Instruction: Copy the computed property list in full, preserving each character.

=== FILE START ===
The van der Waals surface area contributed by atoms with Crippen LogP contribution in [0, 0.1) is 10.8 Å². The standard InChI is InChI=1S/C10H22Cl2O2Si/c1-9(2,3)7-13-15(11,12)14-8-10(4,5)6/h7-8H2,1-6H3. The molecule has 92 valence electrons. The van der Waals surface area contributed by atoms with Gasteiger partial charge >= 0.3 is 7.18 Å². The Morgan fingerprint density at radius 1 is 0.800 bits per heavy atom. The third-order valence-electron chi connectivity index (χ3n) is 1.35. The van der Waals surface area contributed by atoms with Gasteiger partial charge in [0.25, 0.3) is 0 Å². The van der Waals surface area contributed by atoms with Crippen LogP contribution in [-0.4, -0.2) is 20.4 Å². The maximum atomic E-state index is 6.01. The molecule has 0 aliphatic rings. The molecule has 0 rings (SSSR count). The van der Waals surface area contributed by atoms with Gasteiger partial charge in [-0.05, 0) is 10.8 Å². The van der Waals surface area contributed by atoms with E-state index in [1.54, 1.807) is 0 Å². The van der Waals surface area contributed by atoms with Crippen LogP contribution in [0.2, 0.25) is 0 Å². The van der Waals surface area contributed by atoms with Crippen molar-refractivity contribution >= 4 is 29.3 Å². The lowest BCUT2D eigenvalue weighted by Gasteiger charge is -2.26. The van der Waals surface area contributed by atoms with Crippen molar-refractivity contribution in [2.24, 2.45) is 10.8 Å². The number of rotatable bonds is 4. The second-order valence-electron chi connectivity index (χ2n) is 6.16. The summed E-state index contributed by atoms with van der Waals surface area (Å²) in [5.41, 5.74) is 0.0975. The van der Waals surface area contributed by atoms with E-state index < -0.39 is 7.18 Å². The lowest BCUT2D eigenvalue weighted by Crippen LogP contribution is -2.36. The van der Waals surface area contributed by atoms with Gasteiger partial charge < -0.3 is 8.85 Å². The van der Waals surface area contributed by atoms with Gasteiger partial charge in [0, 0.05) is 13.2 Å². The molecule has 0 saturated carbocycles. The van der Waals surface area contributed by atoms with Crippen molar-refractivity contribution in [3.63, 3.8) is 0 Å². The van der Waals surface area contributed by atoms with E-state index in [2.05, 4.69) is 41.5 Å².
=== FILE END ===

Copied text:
The van der Waals surface area contributed by atoms with Crippen LogP contribution in [0, 0.1) is 10.8 Å². The standard InChI is InChI=1S/C10H22Cl2O2Si/c1-9(2,3)7-13-15(11,12)14-8-10(4,5)6/h7-8H2,1-6H3. The molecule has 92 valence electrons. The van der Waals surface area contributed by atoms with Gasteiger partial charge >= 0.3 is 7.18 Å². The Morgan fingerprint density at radius 1 is 0.800 bits per heavy atom. The third-order valence-electron chi connectivity index (χ3n) is 1.35. The van der Waals surface area contributed by atoms with Gasteiger partial charge in [0.25, 0.3) is 0 Å². The van der Waals surface area contributed by atoms with Crippen LogP contribution in [-0.4, -0.2) is 20.4 Å². The maximum atomic E-state index is 6.01. The molecule has 0 aliphatic rings. The molecule has 0 rings (SSSR count). The van der Waals surface area contributed by atoms with Gasteiger partial charge in [-0.05, 0) is 10.8 Å². The van der Waals surface area contributed by atoms with E-state index in [1.54, 1.807) is 0 Å². The van der Waals surface area contributed by atoms with Crippen LogP contribution in [0.2, 0.25) is 0 Å². The van der Waals surface area contributed by atoms with Crippen molar-refractivity contribution >= 4 is 29.3 Å². The lowest BCUT2D eigenvalue weighted by Gasteiger charge is -2.26. The van der Waals surface area contributed by atoms with Crippen molar-refractivity contribution in [2.24, 2.45) is 10.8 Å². The number of rotatable bonds is 4. The second-order valence-electron chi connectivity index (χ2n) is 6.16. The summed E-state index contributed by atoms with van der Waals surface area (Å²) in [5.41, 5.74) is 0.0975. The van der Waals surface area contributed by atoms with E-state index < -0.39 is 7.18 Å². The lowest BCUT2D eigenvalue weighted by Crippen LogP contribution is -2.36. The van der Waals surface area contributed by atoms with Gasteiger partial charge < -0.3 is 8.85 Å². The van der Waals surface area contributed by atoms with Gasteiger partial charge in [0, 0.05) is 13.2 Å². The molecule has 0 saturated carbocycles. The van der Waals surface area contributed by atoms with Crippen molar-refractivity contribution in [3.63, 3.8) is 0 Å². The van der Waals surface area contributed by atoms with E-state index in [2.05, 4.69) is 41.5 Å².